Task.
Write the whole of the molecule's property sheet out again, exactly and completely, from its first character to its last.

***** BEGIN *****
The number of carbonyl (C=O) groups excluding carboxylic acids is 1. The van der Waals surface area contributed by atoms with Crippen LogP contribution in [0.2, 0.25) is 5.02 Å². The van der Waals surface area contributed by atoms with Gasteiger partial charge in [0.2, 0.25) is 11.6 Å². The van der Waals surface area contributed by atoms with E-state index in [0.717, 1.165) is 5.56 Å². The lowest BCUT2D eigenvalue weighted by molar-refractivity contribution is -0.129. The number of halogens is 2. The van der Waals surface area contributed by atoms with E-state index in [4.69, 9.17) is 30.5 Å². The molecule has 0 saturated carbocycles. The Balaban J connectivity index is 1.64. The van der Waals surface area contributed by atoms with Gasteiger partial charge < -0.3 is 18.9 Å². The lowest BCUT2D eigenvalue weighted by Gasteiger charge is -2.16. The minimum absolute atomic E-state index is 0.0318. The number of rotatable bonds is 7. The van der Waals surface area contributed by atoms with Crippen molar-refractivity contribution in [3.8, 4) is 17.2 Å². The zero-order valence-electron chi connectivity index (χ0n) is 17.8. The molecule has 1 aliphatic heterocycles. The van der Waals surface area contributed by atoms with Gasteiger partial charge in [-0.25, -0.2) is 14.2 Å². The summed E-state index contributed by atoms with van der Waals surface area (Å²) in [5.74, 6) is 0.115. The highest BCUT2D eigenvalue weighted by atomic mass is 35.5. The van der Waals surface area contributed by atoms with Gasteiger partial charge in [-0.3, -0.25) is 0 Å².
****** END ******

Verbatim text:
The number of carbonyl (C=O) groups excluding carboxylic acids is 1. The van der Waals surface area contributed by atoms with Crippen LogP contribution in [0.2, 0.25) is 5.02 Å². The van der Waals surface area contributed by atoms with Gasteiger partial charge in [0.2, 0.25) is 11.6 Å². The van der Waals surface area contributed by atoms with E-state index in [0.717, 1.165) is 5.56 Å². The lowest BCUT2D eigenvalue weighted by molar-refractivity contribution is -0.129. The number of halogens is 2. The van der Waals surface area contributed by atoms with E-state index in [4.69, 9.17) is 30.5 Å². The molecule has 0 saturated carbocycles. The Balaban J connectivity index is 1.64. The van der Waals surface area contributed by atoms with Gasteiger partial charge < -0.3 is 18.9 Å². The lowest BCUT2D eigenvalue weighted by Gasteiger charge is -2.16. The minimum absolute atomic E-state index is 0.0318. The number of rotatable bonds is 7. The van der Waals surface area contributed by atoms with Crippen molar-refractivity contribution in [3.8, 4) is 17.2 Å². The zero-order valence-electron chi connectivity index (χ0n) is 17.8. The molecule has 1 aliphatic heterocycles. The van der Waals surface area contributed by atoms with Gasteiger partial charge in [-0.25, -0.2) is 14.2 Å². The summed E-state index contributed by atoms with van der Waals surface area (Å²) in [5.74, 6) is 0.115. The highest BCUT2D eigenvalue weighted by atomic mass is 35.5. The van der Waals surface area contributed by atoms with Gasteiger partial charge in [-0.3, -0.25) is 0 Å².